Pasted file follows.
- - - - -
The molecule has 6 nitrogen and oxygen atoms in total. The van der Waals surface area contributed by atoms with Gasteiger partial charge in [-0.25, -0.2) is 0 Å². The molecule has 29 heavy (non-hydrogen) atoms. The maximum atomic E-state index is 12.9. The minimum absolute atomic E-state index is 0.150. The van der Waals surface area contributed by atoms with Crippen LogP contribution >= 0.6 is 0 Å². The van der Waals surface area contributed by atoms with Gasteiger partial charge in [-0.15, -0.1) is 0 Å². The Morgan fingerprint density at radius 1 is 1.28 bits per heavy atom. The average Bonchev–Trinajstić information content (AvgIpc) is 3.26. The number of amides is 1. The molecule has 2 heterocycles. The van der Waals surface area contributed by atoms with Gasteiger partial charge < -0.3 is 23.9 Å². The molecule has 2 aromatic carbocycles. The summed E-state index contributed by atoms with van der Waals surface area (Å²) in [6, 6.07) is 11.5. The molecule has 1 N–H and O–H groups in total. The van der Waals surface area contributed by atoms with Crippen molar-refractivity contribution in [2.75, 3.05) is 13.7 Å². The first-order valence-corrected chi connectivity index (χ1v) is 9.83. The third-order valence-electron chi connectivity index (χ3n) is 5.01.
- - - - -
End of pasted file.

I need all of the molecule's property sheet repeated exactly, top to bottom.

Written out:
The molecule has 6 nitrogen and oxygen atoms in total. The van der Waals surface area contributed by atoms with Gasteiger partial charge in [-0.25, -0.2) is 0 Å². The molecule has 29 heavy (non-hydrogen) atoms. The maximum atomic E-state index is 12.9. The minimum absolute atomic E-state index is 0.150. The van der Waals surface area contributed by atoms with Crippen LogP contribution >= 0.6 is 0 Å². The van der Waals surface area contributed by atoms with Gasteiger partial charge in [-0.15, -0.1) is 0 Å². The Morgan fingerprint density at radius 1 is 1.28 bits per heavy atom. The average Bonchev–Trinajstić information content (AvgIpc) is 3.26. The number of amides is 1. The molecule has 2 heterocycles. The van der Waals surface area contributed by atoms with Gasteiger partial charge < -0.3 is 23.9 Å². The molecule has 2 aromatic carbocycles. The summed E-state index contributed by atoms with van der Waals surface area (Å²) in [6, 6.07) is 11.5. The molecule has 1 N–H and O–H groups in total. The van der Waals surface area contributed by atoms with Crippen molar-refractivity contribution in [2.75, 3.05) is 13.7 Å². The first-order valence-corrected chi connectivity index (χ1v) is 9.83. The third-order valence-electron chi connectivity index (χ3n) is 5.01.